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Artwork by migrants from across three centuries to be exhibited at the Museum of Gloucester

All Areas > Entertainment > Art

Author: Thomas Hadfield, Posted: Monday, 7th October 2019, 11:20

The portrait of Wilhelm Hollitscher by Hugo Dachinger The portrait of Wilhelm Hollitscher by Hugo Dachinger

A partnership between Gloucestershire Action for Refugees and Asylum Seekers (GARAS) and the Museum of Gloucester will see a major exhibition from the Ben Uri Collection to the city.

‘Migrations: Masterworks’ is on display at the museum from Wednesday 2nd October 2019 to Tuesday 28th January 2020.

The exhibition’s appearance in Gloucester marks two significant migrant anniversaries – the twentieth year of GARAS, and the introduction of the Kindertransport, which brought around 10,000 Jewish refugee children to Britain between December 1938 and September 1939.

The Ben Uri Gallery and Museum was founded in London’s East End in 1915 by Jewish Eastern-European artisans, who went on to form a significant collection of works by artists of British and European Jewish descent.

Since 2000, the museum’s remit has expanded to include works by immigrants from a wide range of cultural, religious and geographical backgrounds.

There’s a special connection that brings the Ben Uri collection to Gloucester in GARAS’ 20th year, in that the poster used to advertise the exhibition features a relative of one of the trustees, Sue Oppenheimer.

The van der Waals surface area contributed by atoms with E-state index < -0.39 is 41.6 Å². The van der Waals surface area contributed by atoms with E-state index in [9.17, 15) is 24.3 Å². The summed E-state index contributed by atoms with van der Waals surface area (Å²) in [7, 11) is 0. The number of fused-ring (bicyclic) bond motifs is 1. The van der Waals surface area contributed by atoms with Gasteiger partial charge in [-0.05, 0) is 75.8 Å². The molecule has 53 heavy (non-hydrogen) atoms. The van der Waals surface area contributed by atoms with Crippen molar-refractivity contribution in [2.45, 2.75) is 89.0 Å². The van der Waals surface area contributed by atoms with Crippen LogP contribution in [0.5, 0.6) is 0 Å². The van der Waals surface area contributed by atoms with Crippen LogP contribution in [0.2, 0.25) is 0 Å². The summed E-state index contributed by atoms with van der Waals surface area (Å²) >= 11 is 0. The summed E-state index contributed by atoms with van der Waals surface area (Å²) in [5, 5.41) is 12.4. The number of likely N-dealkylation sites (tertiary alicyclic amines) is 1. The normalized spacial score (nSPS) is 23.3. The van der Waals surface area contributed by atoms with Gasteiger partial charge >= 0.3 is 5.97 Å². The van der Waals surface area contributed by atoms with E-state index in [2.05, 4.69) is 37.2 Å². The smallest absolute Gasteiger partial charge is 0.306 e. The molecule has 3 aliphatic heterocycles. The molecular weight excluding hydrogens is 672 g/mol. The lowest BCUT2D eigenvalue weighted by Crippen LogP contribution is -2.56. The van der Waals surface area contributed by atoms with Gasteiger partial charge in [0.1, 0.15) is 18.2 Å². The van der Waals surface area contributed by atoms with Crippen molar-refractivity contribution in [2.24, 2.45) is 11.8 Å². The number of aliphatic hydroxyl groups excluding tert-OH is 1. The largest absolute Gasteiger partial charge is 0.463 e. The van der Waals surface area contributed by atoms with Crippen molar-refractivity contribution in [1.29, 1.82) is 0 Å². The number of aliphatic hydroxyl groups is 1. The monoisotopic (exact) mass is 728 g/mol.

Sue’s engineer grandfather Wilhelm Hollitscher migrated to Britain from Vienna in 1940, and entries in his diary speak of being painted by another migrant, Hugo Dachinger.

After some detective work, Sue’s family found the portrait in Ben Uri Gallery and Museum collection, and plans were made to bring the exhibition to the city.

GARAS director, Adele Owen, says it’s a “huge coup” to bring the exhibition to Gloucester.

“The family link with one of our trustees, Sue, makes having this collection of artwork so much more special.

“It brings the exhibition bang up to date and makes a deep connection with the work we do at GARAS. It’s a fantastic opportunity and we’re thrilled.”

Councillor Steve Morgan, Cabinet Member for Culture and Leisure, added: “This exhibition brings the faces of those who experienced much hardship into wider public knowledge. We mustn’t forget what has happened in the past, to learn for the future, and this incredibly moving exhibition helps to remind us of these lessons.

“It is also wonderful to bring Sue’s grandfather’s portrait here to the county she lives in, and we’re so grateful to the Ben Uri Gallery and Museum for working with us to host the collection.”

For more information on the exhibition visit www.museumofgloucester.co.uk

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